Global foreign direct investment (FDI) announcements held firm during the last month of 2021, with a spike in business services projects as well as significant manufacturing expansions. 

The fDi Index, which tracks foreign investors’ sentiment, stood at 795 points last December, up by 36.4% from a year earlier, according to the latest figures from fDi Markets. While this was about 100 points lower than the previous month, it was still well above the index scores recorded throughout 2020.

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The monthly decline was due in part to a fall in the total number of recorded greenfield FDI projects. Foreign investors announced 972 projects last December, down from more than 1000 projects recorded in the previous three months.

Meanwhile, the annual increase in the index’s score partly was driven by the business services sector, which saw a 55% spike in FDI projects last December, compared with the same month of 2020. Transportation and warehousing saw the second-highest increase in FDI projects of any sector over the period, followed by chemicals and real estate. 

Despite signs of international expansion to come being more subdued compared to previous months, they remained at historically high levels. Investor signals — a major component of the fDi Index that gives an early indication of future investment plans — stood at 382 in December, down by about 100 from the previous month.

Asia leads the pack

The latest fDi Market figures show that Asia-Pacific witnessed the largest annual jump in FDI projects of any region in December 2021. Foreign investors announced projects worth more than $13.3bn, with the vast majority of this capital going to three major markets: Malaysia, Vietnam and China.

More than half of the region’s announced capital expenditure (capex) came from US chipmaker Intel’s plans to invest $7bn to expand its chip packaging facilities in the Malaysian state of Penang. This adds to Malaysia’s allure, which has been recognised as the emerging southeast Asian country with most potential to attract FDI.

Meanwhile, Vietnam’s manufacturing sector got a major boost from Lego Group, which will build its first carbon-neutral factory in Binh Duong Province. The Danish toy manufacturer plans to invest more than $1bn and create up to 4000 jobs.

Carsten Rasmussen, Lego’s chief operations officer, told fDi that the new factory is part of the company’s push to expand its factories base globally, keep supply chains short and serve the booming Asia-Pacific market.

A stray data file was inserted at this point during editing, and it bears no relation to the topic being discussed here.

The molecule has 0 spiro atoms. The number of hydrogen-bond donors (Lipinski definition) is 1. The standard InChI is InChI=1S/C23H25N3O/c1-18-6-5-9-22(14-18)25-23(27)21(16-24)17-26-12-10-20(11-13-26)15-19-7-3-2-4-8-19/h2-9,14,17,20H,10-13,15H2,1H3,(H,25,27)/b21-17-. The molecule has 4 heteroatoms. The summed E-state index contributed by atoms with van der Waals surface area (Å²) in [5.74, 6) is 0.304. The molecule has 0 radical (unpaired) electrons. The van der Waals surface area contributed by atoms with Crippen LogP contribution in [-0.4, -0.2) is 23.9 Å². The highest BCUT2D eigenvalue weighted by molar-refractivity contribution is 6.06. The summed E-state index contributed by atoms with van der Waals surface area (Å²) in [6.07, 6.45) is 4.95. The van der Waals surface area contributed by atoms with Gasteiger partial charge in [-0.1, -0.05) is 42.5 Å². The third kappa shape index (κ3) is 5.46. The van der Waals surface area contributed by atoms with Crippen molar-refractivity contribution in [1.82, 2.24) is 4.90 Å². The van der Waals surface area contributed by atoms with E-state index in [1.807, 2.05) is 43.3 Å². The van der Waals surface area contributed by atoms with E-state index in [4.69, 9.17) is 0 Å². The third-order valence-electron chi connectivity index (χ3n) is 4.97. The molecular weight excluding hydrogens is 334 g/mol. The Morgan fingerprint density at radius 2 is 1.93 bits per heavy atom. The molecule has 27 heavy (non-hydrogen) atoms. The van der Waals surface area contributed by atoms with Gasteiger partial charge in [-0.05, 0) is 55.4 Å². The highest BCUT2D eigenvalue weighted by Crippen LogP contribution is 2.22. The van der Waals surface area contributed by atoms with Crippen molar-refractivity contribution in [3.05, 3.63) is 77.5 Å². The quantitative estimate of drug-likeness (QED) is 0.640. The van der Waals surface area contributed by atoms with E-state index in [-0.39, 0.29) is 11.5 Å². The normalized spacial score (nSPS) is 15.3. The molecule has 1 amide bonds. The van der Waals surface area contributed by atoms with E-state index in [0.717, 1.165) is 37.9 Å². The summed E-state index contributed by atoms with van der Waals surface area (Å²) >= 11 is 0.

“Our strategy is to locate our production sites close to our big markets. This enables us to respond to shifts in demand, it shortens our lead time and reduces our environmental impact from shipping,” he says.

Meanwhile China, which has seen greenfield FDI plummet in recent years, recorded the most capex-intensive real estate project globally in December 2021.

Singapore-based CapitaLand Development and Japanese developer Mitsubishi Estate plan to invest RMB1.5bn ($237m) to develop a new business park in Suzhou. Once complete in 2024, the park will feature buildings for research and development activities and cater to demand from tenants in high-tech sectors.

Electrification push

More than $3bn of capital was pledged last December to renewable energy projects worldwide, with the UK accounting for roughly half. This included Amazon’s plans to establish a 16-megawatt wind farm in Ballymena, Northern Ireland, as it continues to be among the world’s most active renewables investors.

The US tech giant announced eight other wind and solar projects in December, to supply its corporate offices, data centres and fulfilment centres in several markets including Finland, Italy and Spain. 

Europe’s electric vehicle battery sector also got a major boost. South Korean manufacturer Ecopro plans to invest €728m ($825m) into a new factory for cathode material used in lithium-ion batteries in Debrecen, Hungary. 

Some 114 US inter-state projects — domestic investments made by a company based in another US state — were recorded last December, compared with 101 projects abroad. This marked the lowest FDI projects announced by US-based companies in any month during the whole of 2021.

US-based companies pursuing opportunities at home included Virginia-based Venture Global, which plans to invest more than $10bn to develop a fourth liquified natural gas (LNG) export facility in the state of Louisiana. 

“With two major LNG export projects currently under active construction, Venture Global is on a mission to produce the cleanest, low-cost LNG in North America,” Mike Sabel, the company’s CEO said upon announcing the investment.